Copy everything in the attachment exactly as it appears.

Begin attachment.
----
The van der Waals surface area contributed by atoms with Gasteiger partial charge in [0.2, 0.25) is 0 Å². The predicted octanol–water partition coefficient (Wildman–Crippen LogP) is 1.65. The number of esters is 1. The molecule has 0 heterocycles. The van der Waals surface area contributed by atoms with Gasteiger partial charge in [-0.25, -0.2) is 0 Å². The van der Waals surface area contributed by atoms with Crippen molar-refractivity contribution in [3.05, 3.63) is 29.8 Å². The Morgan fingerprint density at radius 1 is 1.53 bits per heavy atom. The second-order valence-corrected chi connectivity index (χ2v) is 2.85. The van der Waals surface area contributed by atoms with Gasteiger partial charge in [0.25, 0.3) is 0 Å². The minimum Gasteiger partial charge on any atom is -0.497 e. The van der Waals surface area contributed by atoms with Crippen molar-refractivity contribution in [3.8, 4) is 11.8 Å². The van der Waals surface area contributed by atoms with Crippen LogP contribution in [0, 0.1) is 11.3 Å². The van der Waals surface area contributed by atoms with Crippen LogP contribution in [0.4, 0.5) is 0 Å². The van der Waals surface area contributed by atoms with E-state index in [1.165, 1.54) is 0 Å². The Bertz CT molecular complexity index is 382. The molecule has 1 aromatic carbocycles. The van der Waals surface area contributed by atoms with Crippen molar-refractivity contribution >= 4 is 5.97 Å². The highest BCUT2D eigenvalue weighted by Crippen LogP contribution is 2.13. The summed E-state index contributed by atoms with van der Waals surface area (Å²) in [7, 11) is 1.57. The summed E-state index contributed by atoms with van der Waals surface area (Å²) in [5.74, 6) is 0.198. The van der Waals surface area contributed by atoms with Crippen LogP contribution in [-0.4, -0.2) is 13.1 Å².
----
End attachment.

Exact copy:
The van der Waals surface area contributed by atoms with Gasteiger partial charge in [0.2, 0.25) is 0 Å². The predicted octanol–water partition coefficient (Wildman–Crippen LogP) is 1.65. The number of esters is 1. The molecule has 0 heterocycles. The van der Waals surface area contributed by atoms with Gasteiger partial charge in [-0.25, -0.2) is 0 Å². The van der Waals surface area contributed by atoms with Crippen molar-refractivity contribution in [3.05, 3.63) is 29.8 Å². The Morgan fingerprint density at radius 1 is 1.53 bits per heavy atom. The second-order valence-corrected chi connectivity index (χ2v) is 2.85. The van der Waals surface area contributed by atoms with Gasteiger partial charge in [0.25, 0.3) is 0 Å². The minimum Gasteiger partial charge on any atom is -0.497 e. The van der Waals surface area contributed by atoms with Crippen molar-refractivity contribution in [3.8, 4) is 11.8 Å². The van der Waals surface area contributed by atoms with Crippen LogP contribution in [0, 0.1) is 11.3 Å². The van der Waals surface area contributed by atoms with Crippen LogP contribution in [0.4, 0.5) is 0 Å². The van der Waals surface area contributed by atoms with E-state index in [1.165, 1.54) is 0 Å². The Bertz CT molecular complexity index is 382. The molecule has 1 aromatic carbocycles. The van der Waals surface area contributed by atoms with Crippen molar-refractivity contribution >= 4 is 5.97 Å². The highest BCUT2D eigenvalue weighted by Crippen LogP contribution is 2.13. The summed E-state index contributed by atoms with van der Waals surface area (Å²) in [7, 11) is 1.57. The summed E-state index contributed by atoms with van der Waals surface area (Å²) in [5.74, 6) is 0.198. The van der Waals surface area contributed by atoms with Crippen LogP contribution in [-0.4, -0.2) is 13.1 Å².